The Language to Write Verified Smart Contracts
Formal Verification is a powerful method to mathematically ensure programs work correctly and securely, but it remains resource-intensive because of its rigor. Formal Verification works best when programs are written at a high abstraction level, support equational reasoning, and are decomposed into discrete modules that can be verified.
Building on prior work at Yale University with funding from Columbia-IBM Blockchain Center, Columbia Data Science Institute, Qtum Foundation, and Ethereum Foundation, CertiK is developing the DeepSEA programming language, which eases the work on verification by automatically generating executable code, as well as a formal model that can be loaded into the Coq theorem prover. The model is output as a functional program with a higher level of abstraction and in the style of abstraction layers.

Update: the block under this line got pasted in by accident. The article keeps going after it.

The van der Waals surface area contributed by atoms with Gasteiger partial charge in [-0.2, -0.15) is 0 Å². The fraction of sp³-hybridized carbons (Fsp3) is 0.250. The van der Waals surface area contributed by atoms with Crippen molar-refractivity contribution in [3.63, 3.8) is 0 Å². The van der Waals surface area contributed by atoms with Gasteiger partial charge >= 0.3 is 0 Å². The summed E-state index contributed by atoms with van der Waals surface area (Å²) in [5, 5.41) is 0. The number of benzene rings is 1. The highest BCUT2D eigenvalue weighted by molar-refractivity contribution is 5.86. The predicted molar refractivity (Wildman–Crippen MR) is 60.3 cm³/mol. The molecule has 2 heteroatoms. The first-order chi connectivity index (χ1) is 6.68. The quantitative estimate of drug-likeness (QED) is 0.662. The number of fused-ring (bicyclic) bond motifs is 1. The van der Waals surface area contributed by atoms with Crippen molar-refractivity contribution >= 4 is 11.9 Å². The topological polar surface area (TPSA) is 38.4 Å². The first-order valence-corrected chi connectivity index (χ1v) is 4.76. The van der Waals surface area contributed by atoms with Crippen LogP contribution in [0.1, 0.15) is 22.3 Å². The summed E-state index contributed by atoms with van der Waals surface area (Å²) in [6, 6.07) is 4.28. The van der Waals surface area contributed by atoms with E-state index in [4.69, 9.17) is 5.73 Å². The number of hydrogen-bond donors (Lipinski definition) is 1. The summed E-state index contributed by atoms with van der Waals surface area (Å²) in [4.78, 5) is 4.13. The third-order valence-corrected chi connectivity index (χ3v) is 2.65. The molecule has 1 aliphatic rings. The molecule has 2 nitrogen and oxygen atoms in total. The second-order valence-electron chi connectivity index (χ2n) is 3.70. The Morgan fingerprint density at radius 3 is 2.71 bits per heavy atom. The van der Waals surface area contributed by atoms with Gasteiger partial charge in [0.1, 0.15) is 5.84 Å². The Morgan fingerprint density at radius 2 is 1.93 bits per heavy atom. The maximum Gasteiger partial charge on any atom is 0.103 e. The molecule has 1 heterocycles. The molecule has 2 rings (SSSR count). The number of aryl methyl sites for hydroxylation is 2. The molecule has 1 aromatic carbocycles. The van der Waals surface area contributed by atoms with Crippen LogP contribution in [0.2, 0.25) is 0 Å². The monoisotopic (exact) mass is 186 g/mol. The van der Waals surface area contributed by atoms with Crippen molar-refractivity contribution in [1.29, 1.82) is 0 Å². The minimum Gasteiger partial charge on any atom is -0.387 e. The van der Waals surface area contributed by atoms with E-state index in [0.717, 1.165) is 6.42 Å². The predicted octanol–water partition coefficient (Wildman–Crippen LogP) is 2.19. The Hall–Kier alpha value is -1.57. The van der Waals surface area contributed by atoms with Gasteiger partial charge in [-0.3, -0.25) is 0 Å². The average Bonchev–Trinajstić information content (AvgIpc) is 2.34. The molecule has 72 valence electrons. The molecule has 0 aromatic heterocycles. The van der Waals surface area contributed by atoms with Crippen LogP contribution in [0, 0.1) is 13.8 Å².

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An Introduction to DeepSEA
In the blockchain world, security is paramount, but writing certifiably correct system software is quite labor-intensive. Current programming languages are not well-suited for the task—let alone compatible—with Formal Verification.
How DeepSEA Works
The DeepSEA language syntax is inspired by functional languages like ML and Coq itself. The simple token contract below shows the general appearance, we will use it as a running example.
Solidity vs Move vs DeepSEA
We compare Facebook’s Move with Ethereum’s Solidity and CertiK’s DeepSEA to interpret the differences between the languages, detailing the advantages — and complications — therein.